The next major report section is the recommendations, with the subtitle “Act Big, Act Now.” Big, because of the tremendous scope and size of the problem. Now, because we still have some wealth to spend on dealing with the problem before the general economic decline starts to bite hard and destroy wealth.

The report expresses particular concern for “vulnerable and marginalized populations,” i.e., the already poor. The obvious risk will be a large increase in the number of homeless people seeking shelter and services. The recommendations also align well with the Portland action plan related to global warming, which I presume echoes James Hansen’s warning to reduce fossil fuel emissions 80 percent by 2050.

Committee Recommendations

The report goes on to urge the city to continue to connect peak oil and global warming as it discusses the Portland task force recommendations with the public. In separate paragraphs I’ll outline the recommendations from the various task force subcommittees.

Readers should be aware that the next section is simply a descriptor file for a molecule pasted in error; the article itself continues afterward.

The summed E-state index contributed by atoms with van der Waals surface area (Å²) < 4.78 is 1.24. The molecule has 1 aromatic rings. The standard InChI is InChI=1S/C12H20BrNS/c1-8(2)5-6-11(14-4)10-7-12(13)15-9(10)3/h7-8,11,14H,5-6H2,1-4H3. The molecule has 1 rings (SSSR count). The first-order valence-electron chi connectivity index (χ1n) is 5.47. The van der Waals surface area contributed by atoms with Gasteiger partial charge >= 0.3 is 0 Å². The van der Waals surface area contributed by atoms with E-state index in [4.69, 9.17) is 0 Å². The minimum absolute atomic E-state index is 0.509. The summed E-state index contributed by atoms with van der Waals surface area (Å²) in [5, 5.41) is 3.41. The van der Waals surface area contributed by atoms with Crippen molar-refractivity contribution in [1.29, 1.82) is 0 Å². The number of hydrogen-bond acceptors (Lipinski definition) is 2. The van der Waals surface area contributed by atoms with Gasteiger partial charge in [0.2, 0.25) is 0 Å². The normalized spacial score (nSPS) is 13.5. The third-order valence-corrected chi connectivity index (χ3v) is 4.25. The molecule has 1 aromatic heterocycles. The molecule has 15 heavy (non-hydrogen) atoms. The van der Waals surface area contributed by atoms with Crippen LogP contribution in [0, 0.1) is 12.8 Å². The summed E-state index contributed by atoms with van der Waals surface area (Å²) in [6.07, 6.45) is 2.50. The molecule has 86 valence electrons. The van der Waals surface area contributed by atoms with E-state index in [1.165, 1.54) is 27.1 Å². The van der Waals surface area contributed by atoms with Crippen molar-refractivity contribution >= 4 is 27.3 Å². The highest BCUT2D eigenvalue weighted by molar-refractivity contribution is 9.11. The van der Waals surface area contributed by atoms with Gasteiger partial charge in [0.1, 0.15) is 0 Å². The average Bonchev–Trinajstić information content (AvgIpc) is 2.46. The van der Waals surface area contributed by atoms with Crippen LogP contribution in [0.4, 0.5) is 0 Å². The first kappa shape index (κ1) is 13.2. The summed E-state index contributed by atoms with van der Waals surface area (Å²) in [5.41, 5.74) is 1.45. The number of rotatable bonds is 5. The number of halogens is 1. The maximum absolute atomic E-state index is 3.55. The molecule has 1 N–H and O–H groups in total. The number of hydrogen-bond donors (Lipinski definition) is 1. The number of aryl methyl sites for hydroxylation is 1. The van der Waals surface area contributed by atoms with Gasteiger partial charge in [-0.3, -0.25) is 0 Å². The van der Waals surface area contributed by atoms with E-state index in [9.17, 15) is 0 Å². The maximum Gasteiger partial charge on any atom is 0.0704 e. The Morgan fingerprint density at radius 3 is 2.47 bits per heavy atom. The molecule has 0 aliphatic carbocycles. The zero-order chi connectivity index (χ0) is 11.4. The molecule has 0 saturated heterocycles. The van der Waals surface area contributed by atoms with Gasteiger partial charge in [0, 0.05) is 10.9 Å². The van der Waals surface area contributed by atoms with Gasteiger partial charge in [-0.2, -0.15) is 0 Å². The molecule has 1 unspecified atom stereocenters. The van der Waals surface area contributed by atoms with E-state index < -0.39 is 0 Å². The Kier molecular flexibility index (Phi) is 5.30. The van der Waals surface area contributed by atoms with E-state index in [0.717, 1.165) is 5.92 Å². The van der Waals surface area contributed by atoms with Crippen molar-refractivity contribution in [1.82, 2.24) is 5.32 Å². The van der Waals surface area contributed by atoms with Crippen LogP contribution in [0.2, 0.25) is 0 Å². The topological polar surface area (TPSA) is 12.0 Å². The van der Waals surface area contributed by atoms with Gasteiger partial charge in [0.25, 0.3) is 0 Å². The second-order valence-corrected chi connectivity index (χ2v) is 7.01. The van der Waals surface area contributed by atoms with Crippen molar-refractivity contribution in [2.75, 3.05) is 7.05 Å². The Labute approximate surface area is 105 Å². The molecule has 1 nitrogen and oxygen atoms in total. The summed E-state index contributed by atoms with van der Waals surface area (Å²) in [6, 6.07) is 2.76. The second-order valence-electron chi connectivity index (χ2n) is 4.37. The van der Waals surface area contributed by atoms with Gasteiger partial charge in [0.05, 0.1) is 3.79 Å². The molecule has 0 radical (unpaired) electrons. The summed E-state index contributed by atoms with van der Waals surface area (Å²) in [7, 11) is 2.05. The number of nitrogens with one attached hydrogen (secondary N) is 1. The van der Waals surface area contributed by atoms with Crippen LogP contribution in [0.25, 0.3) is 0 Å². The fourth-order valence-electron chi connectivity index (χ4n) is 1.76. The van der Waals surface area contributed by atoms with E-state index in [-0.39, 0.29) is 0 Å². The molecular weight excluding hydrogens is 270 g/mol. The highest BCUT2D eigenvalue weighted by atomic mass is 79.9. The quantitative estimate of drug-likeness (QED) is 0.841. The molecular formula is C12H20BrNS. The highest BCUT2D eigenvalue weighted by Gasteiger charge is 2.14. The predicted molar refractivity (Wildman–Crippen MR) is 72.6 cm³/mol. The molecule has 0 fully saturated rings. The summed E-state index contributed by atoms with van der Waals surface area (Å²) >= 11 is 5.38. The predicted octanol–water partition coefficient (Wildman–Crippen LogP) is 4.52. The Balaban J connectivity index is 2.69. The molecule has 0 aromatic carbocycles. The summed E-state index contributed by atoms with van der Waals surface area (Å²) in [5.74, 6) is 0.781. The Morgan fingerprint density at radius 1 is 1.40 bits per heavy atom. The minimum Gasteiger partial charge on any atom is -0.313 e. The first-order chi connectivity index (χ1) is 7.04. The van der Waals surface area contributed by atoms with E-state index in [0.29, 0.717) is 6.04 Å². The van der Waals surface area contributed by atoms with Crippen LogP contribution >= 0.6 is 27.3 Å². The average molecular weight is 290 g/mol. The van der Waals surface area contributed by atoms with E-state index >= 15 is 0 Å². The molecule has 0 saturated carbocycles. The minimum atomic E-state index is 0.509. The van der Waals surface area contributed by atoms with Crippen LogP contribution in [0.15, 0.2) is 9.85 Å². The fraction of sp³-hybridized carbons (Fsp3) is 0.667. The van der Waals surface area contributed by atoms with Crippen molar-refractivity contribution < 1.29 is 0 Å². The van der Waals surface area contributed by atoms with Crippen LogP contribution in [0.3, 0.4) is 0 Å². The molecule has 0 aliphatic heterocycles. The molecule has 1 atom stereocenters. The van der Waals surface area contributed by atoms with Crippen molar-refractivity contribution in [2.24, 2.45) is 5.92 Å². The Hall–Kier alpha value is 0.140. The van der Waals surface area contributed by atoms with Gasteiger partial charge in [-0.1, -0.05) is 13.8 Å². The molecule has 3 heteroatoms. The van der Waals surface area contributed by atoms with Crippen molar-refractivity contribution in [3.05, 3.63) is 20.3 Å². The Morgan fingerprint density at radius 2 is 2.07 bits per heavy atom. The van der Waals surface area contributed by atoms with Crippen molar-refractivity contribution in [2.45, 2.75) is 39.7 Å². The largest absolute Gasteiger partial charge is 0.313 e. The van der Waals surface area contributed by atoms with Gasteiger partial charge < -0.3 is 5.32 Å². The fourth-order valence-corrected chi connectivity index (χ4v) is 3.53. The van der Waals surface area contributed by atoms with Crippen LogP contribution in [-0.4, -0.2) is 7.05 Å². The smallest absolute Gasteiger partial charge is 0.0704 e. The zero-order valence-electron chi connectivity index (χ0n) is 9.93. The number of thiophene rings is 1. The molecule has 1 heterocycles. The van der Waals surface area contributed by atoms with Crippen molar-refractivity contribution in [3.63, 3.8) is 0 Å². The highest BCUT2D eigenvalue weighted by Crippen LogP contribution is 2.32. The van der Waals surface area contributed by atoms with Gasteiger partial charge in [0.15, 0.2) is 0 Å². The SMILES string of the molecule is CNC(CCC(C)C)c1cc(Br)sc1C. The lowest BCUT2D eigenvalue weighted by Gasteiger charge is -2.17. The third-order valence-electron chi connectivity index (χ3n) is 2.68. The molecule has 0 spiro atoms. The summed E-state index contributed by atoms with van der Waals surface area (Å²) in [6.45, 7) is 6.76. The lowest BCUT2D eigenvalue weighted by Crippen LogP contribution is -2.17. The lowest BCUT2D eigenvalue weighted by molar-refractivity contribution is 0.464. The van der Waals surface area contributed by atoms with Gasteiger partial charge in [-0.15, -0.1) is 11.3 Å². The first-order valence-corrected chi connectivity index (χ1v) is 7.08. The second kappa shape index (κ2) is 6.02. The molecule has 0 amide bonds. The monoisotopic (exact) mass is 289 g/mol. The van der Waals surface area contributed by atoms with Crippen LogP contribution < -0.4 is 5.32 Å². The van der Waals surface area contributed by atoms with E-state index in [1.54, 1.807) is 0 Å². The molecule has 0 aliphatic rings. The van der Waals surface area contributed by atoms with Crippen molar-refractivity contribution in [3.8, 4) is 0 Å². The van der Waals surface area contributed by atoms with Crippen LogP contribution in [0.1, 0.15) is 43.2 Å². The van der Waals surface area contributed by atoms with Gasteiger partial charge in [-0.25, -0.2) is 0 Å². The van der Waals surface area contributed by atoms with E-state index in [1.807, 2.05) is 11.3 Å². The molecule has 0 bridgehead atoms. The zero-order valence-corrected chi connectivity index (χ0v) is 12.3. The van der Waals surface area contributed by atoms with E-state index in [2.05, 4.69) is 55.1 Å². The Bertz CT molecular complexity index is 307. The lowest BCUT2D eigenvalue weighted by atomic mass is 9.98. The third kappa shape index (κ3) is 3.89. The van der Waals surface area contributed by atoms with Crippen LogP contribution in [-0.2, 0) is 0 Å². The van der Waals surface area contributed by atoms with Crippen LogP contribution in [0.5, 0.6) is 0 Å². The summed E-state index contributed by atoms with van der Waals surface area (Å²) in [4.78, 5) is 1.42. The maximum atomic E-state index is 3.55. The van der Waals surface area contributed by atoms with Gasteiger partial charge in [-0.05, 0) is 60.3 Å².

1. Reduce fossil fuel consumption by 50 percent over the next 25 years. The action items accompanying this recommendation include getting city bureaus to develop very specific plans and track progress, to keep decision makers informed about trends in energy markets, and to keep separate track of progress in residential and business sectors.

2. Educate citizens about peak oil and foster community and community-based solutions. As implied by the title, this recommendation is to make an all-out effort to educate all citizens, regardless of age or class, and to make maximum use of existing educational institutions (K-12 and college) for this massive effort. Peak oil and climate change would represent essential constraints whenever Portlanders plan for their future.